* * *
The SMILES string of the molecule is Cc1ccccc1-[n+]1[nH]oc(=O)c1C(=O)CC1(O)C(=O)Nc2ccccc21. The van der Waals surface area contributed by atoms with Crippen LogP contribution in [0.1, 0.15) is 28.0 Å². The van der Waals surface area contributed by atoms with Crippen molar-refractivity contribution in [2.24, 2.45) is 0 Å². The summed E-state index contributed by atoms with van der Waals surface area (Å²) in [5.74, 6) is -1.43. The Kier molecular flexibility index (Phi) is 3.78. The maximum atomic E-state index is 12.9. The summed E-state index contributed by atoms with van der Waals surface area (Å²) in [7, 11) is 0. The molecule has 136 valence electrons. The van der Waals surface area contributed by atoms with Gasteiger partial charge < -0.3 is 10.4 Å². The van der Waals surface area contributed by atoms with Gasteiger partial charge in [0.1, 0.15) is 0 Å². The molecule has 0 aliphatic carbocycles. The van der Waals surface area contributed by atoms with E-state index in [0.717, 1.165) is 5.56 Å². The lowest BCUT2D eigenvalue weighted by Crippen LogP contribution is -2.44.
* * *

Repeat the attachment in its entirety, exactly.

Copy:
The SMILES string of the molecule is Cc1ccccc1-[n+]1[nH]oc(=O)c1C(=O)CC1(O)C(=O)Nc2ccccc21. The van der Waals surface area contributed by atoms with Crippen LogP contribution in [0.1, 0.15) is 28.0 Å². The van der Waals surface area contributed by atoms with Crippen molar-refractivity contribution in [2.24, 2.45) is 0 Å². The summed E-state index contributed by atoms with van der Waals surface area (Å²) in [5.74, 6) is -1.43. The Kier molecular flexibility index (Phi) is 3.78. The maximum atomic E-state index is 12.9. The summed E-state index contributed by atoms with van der Waals surface area (Å²) in [7, 11) is 0. The molecule has 136 valence electrons. The van der Waals surface area contributed by atoms with Gasteiger partial charge < -0.3 is 10.4 Å². The van der Waals surface area contributed by atoms with Gasteiger partial charge in [0.1, 0.15) is 0 Å². The molecule has 0 aliphatic carbocycles. The van der Waals surface area contributed by atoms with E-state index in [0.717, 1.165) is 5.56 Å². The lowest BCUT2D eigenvalue weighted by Crippen LogP contribution is -2.44.